Micheline R. Ishay

 

On her book The Levant Express: The Arab Uprisings, Human Rights, and the Future of the Middle East

Cover Interview of February 19, 2020

A close-up

An accomplished artist, Brooke VanDevelder, worked with me to create customized illustrations that serve as frontispieces for each of the book’s three sections. If a potential reader is just browsing, those images will provide a fitting introduction to the spirit and content of each section. Those who have a little more time will appreciate the brief introductions to each of the book’s three parts, along with the overall introduction to the book. That’s where I tell some of my own story, even including a personal poem called, “Farewell to Abu Dhabi,” and where I outline the main themes of the book.


rorotoko.comDrawing by Brooke VanDevelder.

I suspect that some readers will jump to particular chapters to see what I have to say about issues in which they are most engaged. For example, the chapters “Frost in Jerusalem” and “Remembering the Future” address the Israeli-Palestinian conflict in significant detail, with nostalgic hope for what may yet be accomplished in that tortured part of the world.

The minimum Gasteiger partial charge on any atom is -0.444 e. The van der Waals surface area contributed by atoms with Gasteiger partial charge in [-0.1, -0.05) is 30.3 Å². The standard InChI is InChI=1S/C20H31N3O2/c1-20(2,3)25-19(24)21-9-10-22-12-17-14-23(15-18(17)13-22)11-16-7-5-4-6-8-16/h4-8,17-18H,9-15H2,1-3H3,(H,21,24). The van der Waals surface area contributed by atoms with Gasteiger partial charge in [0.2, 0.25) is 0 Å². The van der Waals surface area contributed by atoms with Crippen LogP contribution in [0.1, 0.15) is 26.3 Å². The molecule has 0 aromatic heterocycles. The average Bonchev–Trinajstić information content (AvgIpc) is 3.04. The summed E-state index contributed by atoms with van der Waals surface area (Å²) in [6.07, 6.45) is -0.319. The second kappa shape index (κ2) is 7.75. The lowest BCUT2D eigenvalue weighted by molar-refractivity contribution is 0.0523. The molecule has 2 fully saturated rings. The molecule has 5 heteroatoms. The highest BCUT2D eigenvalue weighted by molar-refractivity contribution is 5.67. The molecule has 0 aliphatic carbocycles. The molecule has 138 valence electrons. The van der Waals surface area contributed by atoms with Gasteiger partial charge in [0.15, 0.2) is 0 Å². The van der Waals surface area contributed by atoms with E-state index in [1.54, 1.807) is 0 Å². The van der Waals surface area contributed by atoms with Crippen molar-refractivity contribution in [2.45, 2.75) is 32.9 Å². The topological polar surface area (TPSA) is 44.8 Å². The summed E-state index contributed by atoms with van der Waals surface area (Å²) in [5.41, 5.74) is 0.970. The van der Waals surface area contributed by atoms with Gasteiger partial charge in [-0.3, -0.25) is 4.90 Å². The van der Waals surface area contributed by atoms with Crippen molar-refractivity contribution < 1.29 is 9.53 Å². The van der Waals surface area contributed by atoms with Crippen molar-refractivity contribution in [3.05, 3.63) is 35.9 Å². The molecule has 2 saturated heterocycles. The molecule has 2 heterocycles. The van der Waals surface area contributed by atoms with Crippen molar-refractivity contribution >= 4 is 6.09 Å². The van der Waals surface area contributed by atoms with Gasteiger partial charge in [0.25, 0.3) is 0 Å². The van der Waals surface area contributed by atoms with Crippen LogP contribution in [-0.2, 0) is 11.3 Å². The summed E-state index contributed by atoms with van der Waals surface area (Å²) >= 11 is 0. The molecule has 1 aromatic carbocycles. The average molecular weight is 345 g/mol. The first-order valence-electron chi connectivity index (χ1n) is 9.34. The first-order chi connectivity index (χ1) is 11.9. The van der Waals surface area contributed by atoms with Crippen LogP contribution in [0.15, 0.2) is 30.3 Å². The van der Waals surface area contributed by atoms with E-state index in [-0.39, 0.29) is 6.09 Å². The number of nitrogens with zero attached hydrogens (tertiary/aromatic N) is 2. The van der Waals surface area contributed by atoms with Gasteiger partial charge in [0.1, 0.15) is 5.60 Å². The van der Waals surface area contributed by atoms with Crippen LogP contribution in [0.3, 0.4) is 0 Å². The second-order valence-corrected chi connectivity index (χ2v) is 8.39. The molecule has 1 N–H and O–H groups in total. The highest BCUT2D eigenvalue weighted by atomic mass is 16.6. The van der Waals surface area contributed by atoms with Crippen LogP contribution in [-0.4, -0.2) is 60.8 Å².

Many readers have been particularly struck by the chapter on women’s rights, and I agree that it is especially important. It has been said that the degree of women’s emancipation provides a measure of human emancipation in general. This chapter looks at the struggle for women’s rights in the Middle East and North Africa, searching for signs of progress in some of the world’s most repressive regimes. As elsewhere in the book, I focus on FDR’s Four Freedoms, and I argue that women’s frustration with inequality is building as in a pressure cooker. That’s why I call the chapter “The Female Time Bomb.” I close the chapter with these words: “As long as a patriarchal social and religious system keeps women silent in the public sphere, sexually dissatisfied and disempowered in the family, impoverished despite their increased level of education, and living in fear despite their growing skills of resilience, pressures will build toward a new women’s rights contagion, and a new sexual revolution, occurring in the Arab world—one that would reorder families and destabilize autocratic regimes. It may well be women who reroute the temporarily derailed Levant Express toward new democratic pastures.” As I predicted, women are at the forefront once again in the protests that have rocked Algeria, Lebanon, Iraq, and Iran during the past year.